RIT Team Analyzes Style, Impact of Barack Obama’s Campaign Rhetoric

It is one of the first studies of Obama’s rhetorical style and its effect on policy

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Keith Jenkins

A research team from Rochester Institute of Technology has completed an analysis of the rhetorical style used in the 2008 campaign by President Barack Obama and its impact on his leadership and policy decisions.

The study found that Obama’s rhetoric focused most specifically on the concept of pragmatism as well as the importance of egalitarianism and the power of government. The authors argue this framework can be used to map the theoretical and ideological drivers of Obama’s policy programs.

“Political rhetoric, the use of specific messages, themes and speaking style to promote an agenda, is often seen in a negative light because it can enhance image over substance,” notes Keith Jenkins, associate professor of communication at RIT. “However, examining the rhetoric used allows scholars and voters to get an understanding of what kind of leader a politician will be and what kind of laws he or she will advocate for.”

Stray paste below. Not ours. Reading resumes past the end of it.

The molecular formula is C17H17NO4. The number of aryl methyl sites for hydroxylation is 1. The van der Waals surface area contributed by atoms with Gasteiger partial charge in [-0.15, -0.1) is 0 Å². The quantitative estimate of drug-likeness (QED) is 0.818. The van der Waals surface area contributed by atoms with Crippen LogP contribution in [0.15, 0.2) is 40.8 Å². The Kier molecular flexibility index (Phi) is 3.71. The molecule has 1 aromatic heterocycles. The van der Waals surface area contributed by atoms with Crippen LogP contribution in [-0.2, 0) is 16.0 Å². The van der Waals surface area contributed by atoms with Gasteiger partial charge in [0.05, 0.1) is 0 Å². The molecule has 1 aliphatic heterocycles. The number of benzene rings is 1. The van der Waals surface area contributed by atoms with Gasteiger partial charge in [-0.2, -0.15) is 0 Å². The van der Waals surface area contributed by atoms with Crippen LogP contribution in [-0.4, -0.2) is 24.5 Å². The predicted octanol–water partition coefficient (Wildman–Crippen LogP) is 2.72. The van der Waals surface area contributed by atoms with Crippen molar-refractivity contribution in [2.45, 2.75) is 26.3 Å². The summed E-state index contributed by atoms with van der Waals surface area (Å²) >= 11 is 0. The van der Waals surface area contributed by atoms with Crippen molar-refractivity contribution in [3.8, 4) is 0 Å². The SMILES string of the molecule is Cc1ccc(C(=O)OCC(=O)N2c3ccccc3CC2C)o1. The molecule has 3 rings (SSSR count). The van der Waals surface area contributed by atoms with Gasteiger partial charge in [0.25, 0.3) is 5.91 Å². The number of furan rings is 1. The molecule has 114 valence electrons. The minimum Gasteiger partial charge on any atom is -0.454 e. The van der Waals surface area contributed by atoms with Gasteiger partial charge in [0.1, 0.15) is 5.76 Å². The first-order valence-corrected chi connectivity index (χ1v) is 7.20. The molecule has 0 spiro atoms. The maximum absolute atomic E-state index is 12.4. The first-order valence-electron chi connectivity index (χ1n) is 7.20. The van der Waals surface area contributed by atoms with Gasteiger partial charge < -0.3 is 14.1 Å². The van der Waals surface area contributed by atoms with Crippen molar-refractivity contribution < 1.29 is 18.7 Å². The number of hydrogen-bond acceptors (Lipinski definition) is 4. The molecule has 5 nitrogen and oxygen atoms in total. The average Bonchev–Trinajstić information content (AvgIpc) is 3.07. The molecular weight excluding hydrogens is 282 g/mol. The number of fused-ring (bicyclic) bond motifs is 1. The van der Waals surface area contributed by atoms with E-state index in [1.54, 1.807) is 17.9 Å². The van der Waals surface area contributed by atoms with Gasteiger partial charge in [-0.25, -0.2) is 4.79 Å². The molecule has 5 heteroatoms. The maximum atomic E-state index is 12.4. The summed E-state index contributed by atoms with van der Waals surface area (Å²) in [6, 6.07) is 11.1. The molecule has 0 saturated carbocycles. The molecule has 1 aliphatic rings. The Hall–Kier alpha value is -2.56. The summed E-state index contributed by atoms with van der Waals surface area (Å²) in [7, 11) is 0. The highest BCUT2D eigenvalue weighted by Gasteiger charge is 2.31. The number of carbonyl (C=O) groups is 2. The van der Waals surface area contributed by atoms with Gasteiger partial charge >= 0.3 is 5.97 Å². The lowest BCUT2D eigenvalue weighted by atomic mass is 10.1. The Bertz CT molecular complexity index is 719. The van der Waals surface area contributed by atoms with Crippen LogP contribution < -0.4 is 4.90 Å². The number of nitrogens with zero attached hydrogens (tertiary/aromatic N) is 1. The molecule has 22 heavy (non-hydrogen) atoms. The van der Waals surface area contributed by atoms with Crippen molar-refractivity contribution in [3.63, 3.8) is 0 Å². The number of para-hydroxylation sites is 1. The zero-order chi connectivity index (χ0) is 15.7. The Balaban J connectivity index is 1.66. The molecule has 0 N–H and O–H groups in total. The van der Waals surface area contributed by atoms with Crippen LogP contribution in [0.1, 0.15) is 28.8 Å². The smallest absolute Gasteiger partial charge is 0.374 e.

Jenkins and Grant Cos, also an associate professor of communication, analyzed Obama’s public speeches, articles, books and political advertisements produced during the 2008 campaign season. They then mapped the themes and messaging to specific policy platforms and legislation Obama has advocated for. The results were published in American Behavioral Scientist.

“In looking at President Obama’s campaign rhetoric he has focused on pragmatic approaches to policy problems and shown a commitment to a guiding set of principles that focus on the average citizen, the need for active government and a willingness to compromise to get things done,” Cos says. “These themes can be seen in his promotion of nationalized health care and his willingness to work with Republicans to continue the Bush tax cuts.”

“These actions have not occurred in a vacuum,” Cos adds. “They are based on policy principles that have run continuously through Obama’s rhetoric since the beginning of the 2008 campaign.”

Jenkins and Cos hope their analysis will assist in developing a better assessment of Obama’s presidency and how he has sought to meet the goals he set for himself during the 2008 campaign.

“A president’s legacy is often based on outside forces, such as the economy or international affairs, that have little to do with his actual policy actions,” Jenkins adds. “By providing a blue print through which Obama’s rhetoric can be compared to his actual policies, a more informed opinion can be developed of his performance as president.”